First, I am taking to the road again. On July 22, I will be signing books and the new DVD at Autobooks-Aerobooks, 2900 Magnolia Boulevard in Burbank, California. There are other tentative appearances in southern California that bracket the one in Burbank but these are awaiting confirmation. I will provide dates, times, and locations as soon as possible. Also, please feel free to contact me to schedule an appearance; a book signing, a presentation, or both. For the 2017 season I have created a presentation entitled Kingman, Arizona: 120 Years of Tourism.
The presentation may seem a bit narrow in scope. However, as it includes tales of Louis Chevrolet, Buster Keaton, and Clark Gable, political intrigue that resulted in the rerouting of a highway, and the arrest of a celebrity for indecent exposure, I am confident that you will find it interesting.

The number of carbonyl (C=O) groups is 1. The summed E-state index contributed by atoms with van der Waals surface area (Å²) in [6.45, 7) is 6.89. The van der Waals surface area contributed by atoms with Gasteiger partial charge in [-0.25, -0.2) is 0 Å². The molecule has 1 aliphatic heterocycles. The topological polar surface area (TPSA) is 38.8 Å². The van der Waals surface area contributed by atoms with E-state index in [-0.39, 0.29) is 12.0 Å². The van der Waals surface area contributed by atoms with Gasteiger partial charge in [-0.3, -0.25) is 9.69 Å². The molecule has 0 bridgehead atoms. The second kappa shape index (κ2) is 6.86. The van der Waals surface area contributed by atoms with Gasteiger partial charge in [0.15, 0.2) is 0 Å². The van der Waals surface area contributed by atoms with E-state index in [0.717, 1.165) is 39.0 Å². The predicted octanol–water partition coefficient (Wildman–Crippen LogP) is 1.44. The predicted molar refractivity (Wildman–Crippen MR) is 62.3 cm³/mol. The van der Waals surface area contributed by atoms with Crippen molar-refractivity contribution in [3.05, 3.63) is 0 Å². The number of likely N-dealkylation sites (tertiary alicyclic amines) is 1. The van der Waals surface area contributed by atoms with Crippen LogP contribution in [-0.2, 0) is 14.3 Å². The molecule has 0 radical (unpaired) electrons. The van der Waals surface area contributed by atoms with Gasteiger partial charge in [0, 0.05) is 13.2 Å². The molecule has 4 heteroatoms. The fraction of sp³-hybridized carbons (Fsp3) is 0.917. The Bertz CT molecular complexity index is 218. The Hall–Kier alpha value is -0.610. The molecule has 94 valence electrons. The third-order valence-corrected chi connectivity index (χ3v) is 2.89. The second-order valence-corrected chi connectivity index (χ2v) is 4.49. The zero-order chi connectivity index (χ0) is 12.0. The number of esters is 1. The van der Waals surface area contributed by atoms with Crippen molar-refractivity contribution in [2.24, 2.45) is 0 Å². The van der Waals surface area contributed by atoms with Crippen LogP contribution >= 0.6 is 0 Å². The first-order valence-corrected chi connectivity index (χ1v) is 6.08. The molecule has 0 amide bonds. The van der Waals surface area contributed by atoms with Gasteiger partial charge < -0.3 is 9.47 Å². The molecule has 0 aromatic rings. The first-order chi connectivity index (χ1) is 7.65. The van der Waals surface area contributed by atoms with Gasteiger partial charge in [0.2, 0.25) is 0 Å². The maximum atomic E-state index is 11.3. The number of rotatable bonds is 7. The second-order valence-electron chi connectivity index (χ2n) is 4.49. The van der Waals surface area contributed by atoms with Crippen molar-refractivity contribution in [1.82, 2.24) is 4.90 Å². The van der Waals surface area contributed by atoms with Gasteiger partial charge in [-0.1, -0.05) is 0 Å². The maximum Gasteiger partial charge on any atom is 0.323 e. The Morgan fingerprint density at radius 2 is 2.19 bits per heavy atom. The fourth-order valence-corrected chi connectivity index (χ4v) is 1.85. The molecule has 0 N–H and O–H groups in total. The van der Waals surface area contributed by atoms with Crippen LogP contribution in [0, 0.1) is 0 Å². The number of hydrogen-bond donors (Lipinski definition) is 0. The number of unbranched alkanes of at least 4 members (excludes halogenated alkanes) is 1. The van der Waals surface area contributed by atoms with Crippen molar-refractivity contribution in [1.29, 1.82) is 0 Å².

One more. In April, two new books with Jim Hinckley in the byline were released. To be a bit more specific, it was one new book, Route 66: America’s Longest Small Town, and an expanded version second edition, Ghost Towns of the West. In September, 100 Things To Do On Route 66 Before You Die is scheduled for release. At the end of May, the first DVD in a new video series, Jim Hinckley’s America: A Trek Along Route 66 was released. Signed copies of books are available through this blog, and the DVD, with autograph and Kingman, Arizona souvenir, is available through Promote Kingman. When inquiring about book orders include zip code, totals and payment options will be included in the response. (more…)
Over the years death has come in many forms on iconic Route 66. The